There Are Also A Few Caveats:
Players cannot speak with each other. This means players can give no information about what they plan on doing or what they need. This is especially important for the Consult the Oracle action, where you need to put the cards in a certain order, but you don’t know who will draw them first via the Recover action.
Players can use a special type of action card, called Divine Interventions to easily defeat Monsters. Divine Interventions can be either played as a wild icon or used to defeat a Monster that already has at least 1 card of each icon, meaning you can defeat a Monsters with as few as 2 cards + 1 Divine Intervention.
The number of Divine Interventions cards in the deck depends on the number of players and chosen difficulty.
Each player can, once per game, use their Special Ability to play any card as a Joker. To do so, the player flips their hero disc to the inactive side and plays the card face down next to the icon they want it to represent.
Lastly, the last monster of a round is always a Chimera. A Chimera is a monster made up of 2 Monster cards, which means it’s a monster with 4 icons. To defeat a Chimera, you need to play 8 cards, with at least 1 card matching each icon. Divine intervention can still be used, but the 1 card per matching icon still applies, so you need at least 4 cards + 1 Divine Intervention.
That’s pretty much all you need to know to play Legends of Hellas: defeat all Monsters and win the game. Missions will sometimes throw a special rule in, but other than that the gameplay remains pretty much the same.
Legends of Hellas is a surprisingly engaging and very simple game. The core concept is so easy: Move and Fight. However, you need to be very efficient while doing so, which makes the Recover (aka Draw) and Consult the Oracle actions very important.
In the early game, you will want to reduce the number of times you draw and draw the maximum amount possible every time so that you don’t keep wasting cards. Towards the end of the game, you need to make sure to not overdraw and leave your teammates without possible actions to take.
Furthermore, if you are looking for a specific type of card, drawing blindly might not be the best choice - for you or your teammates. So, Consulting the Oracle becomes crucial as you can stack which cards you get and which ones are left for your teammates. Heck, you might even take this action to help a teammate you know will draw soon.
However, because players cannot communicate, you need to guesstimate what is going to happen, or you might end up stacking cards in a completely wrong way.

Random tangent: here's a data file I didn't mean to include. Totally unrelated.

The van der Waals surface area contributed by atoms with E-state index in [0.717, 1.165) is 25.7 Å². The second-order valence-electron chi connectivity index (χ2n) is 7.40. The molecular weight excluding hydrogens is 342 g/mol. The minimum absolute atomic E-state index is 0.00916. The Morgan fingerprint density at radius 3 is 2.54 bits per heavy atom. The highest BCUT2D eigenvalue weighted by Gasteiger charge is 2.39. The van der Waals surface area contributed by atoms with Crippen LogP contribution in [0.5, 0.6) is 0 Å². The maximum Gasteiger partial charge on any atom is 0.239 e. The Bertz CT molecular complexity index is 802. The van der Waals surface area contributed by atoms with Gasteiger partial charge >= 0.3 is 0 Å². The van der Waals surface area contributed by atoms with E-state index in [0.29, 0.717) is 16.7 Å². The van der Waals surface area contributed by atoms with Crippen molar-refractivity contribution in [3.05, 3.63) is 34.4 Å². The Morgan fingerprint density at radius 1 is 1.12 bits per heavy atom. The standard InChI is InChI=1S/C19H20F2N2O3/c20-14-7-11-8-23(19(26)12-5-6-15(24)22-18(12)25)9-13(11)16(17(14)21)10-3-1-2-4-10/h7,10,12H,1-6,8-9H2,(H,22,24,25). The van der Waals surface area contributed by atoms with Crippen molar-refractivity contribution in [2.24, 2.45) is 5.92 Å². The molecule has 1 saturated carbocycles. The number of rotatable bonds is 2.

I’ve said it a few times, but I need to say it again: the game is all about efficiency. Jumping around from monster to monster or blindly drawing cards is a good way to quickly lose the game.
By playing the game you get better at it and there’s also the Hanabi-effect, whereby playing multiple games with the same group, you get better as a team. Because of this, Legends of Hellas, while enjoyable as a solo game, shines as a cooperative experience.
Missions don't radically change the gameplay, but they give you a slowly increasing challenge that will sometimes throw a wrench into your well-oiled machine. You can also increase or decrease the difficulty by adjusting the number of Divine Interventions cards in the deck.
Legends of Hellas is not a complex game, but that doesn’t mean it’s an easy game. Playing the last mission, on Godlike mode will prove to be a massive challenge. You’ll need well efficient and coordinated plays, and perhaps a bit of luck of the draw, to win such a challenge.
Legends of Hellas positively surprised me. After reading the rules and playing the game for the first time, I thought “this is too simple”, but the truth is that it’s weirdly addictive.
It’s an easy, even relaxing game to play since you need to plan for the now and not for the far future. Still, the game challenges you to be efficient with your cards and be in line with your teammates, without saying a word.
Sometimes your best way to win the game, will not be to defeat your current Monster but to Consult the Oracle or Support your opponent, which I find a pretty cool thing.
The game is easy to learn and play through the Missions is a nice experience. As a 10-20 minutes game, Legends of Hellas will not be the main event at game night, but it’s a great filler. I can see this as a great game to play at a picnic or when you want to burn some time on a train ride.
If you are looking for a simple, portable game you could do a lot worse than Legends of Hellas!